Fall armyworms, unaware of the looming danger.
Farmers in Bastar district of Chhattisgarh have a lot at stake. They have already cultivated maize and gone all out after a good crop the last time without having a clue about the Fall Armyworm (FAW) attack creeping on their source of livelihood.
“I have been farming for around five years now, but this is the first time I have come across such a worm that is destroying my maize crop. I have used few pesticides but nothing is proving to be effective,” says Parmeshwar Pandey, a worried farmer in Palari village of Bastar district, which is around 300 kilometres from Raipur.
Pandey is more worried because due to a good produce the last time he has increased the sown land to 3 acres, which included his back yard too. But he has no knowledge on who these worms are and how dangerous they can be.
“I don’t know, but people from Krishi Vigyan Kendra (KVK) were describing it as some American keeda (worm). I just know that it’s a very destructive one,” adds Pandey.
Another farmer Khemo Baghel regrets that if he would have had more information about the infestation, he wouldn’t have opted for maize this time. “I am cultivating maize for the first time after the installation of a borewell on my land. I was clueless about the worm that is attacking maize. So far, 20-30 per cent of my maize crop has been destroyed by the worm,” says Baghel. “I would have gone for some other crop if I know about the worm.”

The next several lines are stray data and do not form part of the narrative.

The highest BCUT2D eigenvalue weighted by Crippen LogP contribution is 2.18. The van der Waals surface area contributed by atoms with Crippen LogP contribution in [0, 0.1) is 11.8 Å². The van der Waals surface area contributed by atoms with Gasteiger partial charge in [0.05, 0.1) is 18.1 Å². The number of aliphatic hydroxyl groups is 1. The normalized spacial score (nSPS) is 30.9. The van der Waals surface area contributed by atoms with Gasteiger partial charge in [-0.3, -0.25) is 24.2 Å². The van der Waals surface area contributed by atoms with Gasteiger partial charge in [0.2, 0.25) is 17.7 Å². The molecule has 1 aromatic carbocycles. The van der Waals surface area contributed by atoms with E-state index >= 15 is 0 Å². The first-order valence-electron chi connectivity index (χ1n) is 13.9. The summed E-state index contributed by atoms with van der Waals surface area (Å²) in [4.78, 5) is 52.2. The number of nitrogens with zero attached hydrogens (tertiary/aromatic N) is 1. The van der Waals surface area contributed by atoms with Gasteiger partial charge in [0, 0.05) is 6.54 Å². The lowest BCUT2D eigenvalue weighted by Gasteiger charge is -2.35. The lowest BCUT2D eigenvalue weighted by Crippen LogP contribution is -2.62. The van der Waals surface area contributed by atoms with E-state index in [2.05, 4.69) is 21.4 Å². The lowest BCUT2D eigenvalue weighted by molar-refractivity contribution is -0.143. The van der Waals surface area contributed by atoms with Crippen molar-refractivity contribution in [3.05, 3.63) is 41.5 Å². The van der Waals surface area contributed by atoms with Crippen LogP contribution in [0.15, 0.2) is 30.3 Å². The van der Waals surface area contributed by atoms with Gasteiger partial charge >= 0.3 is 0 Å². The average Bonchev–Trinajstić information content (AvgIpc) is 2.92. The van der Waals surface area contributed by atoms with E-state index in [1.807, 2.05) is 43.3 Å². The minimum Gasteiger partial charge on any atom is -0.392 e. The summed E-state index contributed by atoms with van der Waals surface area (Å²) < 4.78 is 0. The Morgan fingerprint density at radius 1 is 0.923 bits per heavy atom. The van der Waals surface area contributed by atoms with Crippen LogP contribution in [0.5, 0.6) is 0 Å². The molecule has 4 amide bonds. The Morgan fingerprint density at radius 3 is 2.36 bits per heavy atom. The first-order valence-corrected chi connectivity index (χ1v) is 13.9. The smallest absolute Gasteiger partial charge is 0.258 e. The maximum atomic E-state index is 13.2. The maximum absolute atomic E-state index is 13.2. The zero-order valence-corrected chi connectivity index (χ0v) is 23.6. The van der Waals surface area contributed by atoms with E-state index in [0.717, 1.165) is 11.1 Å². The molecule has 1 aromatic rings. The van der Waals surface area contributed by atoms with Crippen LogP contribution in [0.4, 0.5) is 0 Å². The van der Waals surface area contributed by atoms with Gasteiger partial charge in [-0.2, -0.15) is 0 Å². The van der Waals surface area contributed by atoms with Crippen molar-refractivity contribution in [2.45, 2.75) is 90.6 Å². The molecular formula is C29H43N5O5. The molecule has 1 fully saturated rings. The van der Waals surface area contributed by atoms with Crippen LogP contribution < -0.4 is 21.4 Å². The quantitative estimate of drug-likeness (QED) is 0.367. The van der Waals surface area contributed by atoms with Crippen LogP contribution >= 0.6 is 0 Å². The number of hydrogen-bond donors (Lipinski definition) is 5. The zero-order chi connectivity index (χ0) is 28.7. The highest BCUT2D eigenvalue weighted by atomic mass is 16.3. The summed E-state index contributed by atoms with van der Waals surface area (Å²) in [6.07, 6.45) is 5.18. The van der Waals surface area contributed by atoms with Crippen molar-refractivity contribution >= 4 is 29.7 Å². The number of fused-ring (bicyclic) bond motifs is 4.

Most farmers in Bastar and Bakawand blocks have the same sob story.
But, scientists in Bastar’s KVK say the worm, which has just attacked maize crops in the state, can feed on more than 180 crop varieties. Dr GP Ayam, senior scientist and head of KVK Bastar, says, “Pest infestation has reached an alarming stage. There’s a chance that FAW may impact the new kharif season too.
All this is when FAW came to the state fairly recently. “Fall Armyworm was noticed for the first time in Bastar district in January 2019, but it is spreading at an alarming rate,” says Dharampal Kerketta, an entomologist from KVK Jagdalpur.
Kerketta adds that the pest’s lifespan is 30-90 days (depending on the season), each generation can migrate to more than 400 kilometres and each female adult moth lays 50-100 eggs in a single laying in cluster and about a 1,000 eggs in its lifetime.
While most farmers seem clueless about the worm, the local KVK claims it has been reaching out to farmers and advising them on how to escape or get rid of this problem. “A technique we suggested helped a farmer save most of his crop. He had cultivated maize on a half-acre land and when he told us about the infestation, we taught him the light trap technique,” Lekh Ram Verma, extension scientist at KVK Bastar.
The technique involves using a drum of water and a light source at a certain height in the crop field. The light attracts insects and water kills them or prevents them from laying eggs.
Both farmers and pesticide store owners agree that all they have is trial-and-error methods to control the pest invasion. They are still several farmers in the state who are completely unaware of the infestation and are going to cultivate maize not knowing the horror that awaits them.